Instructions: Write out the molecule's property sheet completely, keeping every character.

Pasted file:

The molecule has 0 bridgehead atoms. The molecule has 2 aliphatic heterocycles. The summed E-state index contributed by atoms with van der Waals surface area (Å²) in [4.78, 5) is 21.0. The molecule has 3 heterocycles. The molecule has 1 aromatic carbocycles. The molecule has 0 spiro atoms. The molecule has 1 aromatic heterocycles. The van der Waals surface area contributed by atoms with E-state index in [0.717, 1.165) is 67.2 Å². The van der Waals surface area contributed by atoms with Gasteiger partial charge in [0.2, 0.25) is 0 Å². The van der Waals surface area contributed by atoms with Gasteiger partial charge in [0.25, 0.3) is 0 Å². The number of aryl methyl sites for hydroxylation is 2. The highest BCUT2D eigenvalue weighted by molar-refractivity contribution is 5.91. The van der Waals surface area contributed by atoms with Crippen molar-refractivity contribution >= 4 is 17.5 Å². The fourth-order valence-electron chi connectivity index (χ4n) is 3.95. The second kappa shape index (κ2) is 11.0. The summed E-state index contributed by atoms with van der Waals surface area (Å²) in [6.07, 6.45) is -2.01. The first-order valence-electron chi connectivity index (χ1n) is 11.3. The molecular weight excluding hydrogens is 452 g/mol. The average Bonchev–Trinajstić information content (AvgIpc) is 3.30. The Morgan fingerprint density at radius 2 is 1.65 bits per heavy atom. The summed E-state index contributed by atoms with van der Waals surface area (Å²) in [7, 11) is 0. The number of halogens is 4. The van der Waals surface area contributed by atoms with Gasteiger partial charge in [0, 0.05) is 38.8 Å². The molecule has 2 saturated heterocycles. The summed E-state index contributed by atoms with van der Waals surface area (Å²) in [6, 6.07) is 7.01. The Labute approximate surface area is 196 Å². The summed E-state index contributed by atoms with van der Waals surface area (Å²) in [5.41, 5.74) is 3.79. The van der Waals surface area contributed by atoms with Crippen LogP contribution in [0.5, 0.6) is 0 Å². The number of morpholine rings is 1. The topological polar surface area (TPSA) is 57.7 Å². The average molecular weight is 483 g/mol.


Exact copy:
The molecule has 0 bridgehead atoms. The molecule has 2 aliphatic heterocycles. The summed E-state index contributed by atoms with van der Waals surface area (Å²) in [4.78, 5) is 21.0. The molecule has 3 heterocycles. The molecule has 1 aromatic carbocycles. The molecule has 0 spiro atoms. The molecule has 1 aromatic heterocycles. The van der Waals surface area contributed by atoms with E-state index in [0.717, 1.165) is 67.2 Å². The van der Waals surface area contributed by atoms with Gasteiger partial charge in [0.2, 0.25) is 0 Å². The van der Waals surface area contributed by atoms with Gasteiger partial charge in [0.25, 0.3) is 0 Å². The number of aryl methyl sites for hydroxylation is 2. The highest BCUT2D eigenvalue weighted by molar-refractivity contribution is 5.91. The van der Waals surface area contributed by atoms with Crippen molar-refractivity contribution >= 4 is 17.5 Å². The fourth-order valence-electron chi connectivity index (χ4n) is 3.95. The second kappa shape index (κ2) is 11.0. The summed E-state index contributed by atoms with van der Waals surface area (Å²) in [6.07, 6.45) is -2.01. The first-order valence-electron chi connectivity index (χ1n) is 11.3. The molecular weight excluding hydrogens is 452 g/mol. The average Bonchev–Trinajstić information content (AvgIpc) is 3.30. The Morgan fingerprint density at radius 2 is 1.65 bits per heavy atom. The summed E-state index contributed by atoms with van der Waals surface area (Å²) in [7, 11) is 0. The number of halogens is 4. The van der Waals surface area contributed by atoms with Gasteiger partial charge in [0, 0.05) is 38.8 Å². The molecule has 2 saturated heterocycles. The summed E-state index contributed by atoms with van der Waals surface area (Å²) in [6, 6.07) is 7.01. The Labute approximate surface area is 196 Å². The summed E-state index contributed by atoms with van der Waals surface area (Å²) in [5.41, 5.74) is 3.79. The van der Waals surface area contributed by atoms with Crippen LogP contribution in [0.5, 0.6) is 0 Å². The number of morpholine rings is 1. The topological polar surface area (TPSA) is 57.7 Å². The average molecular weight is 483 g/mol.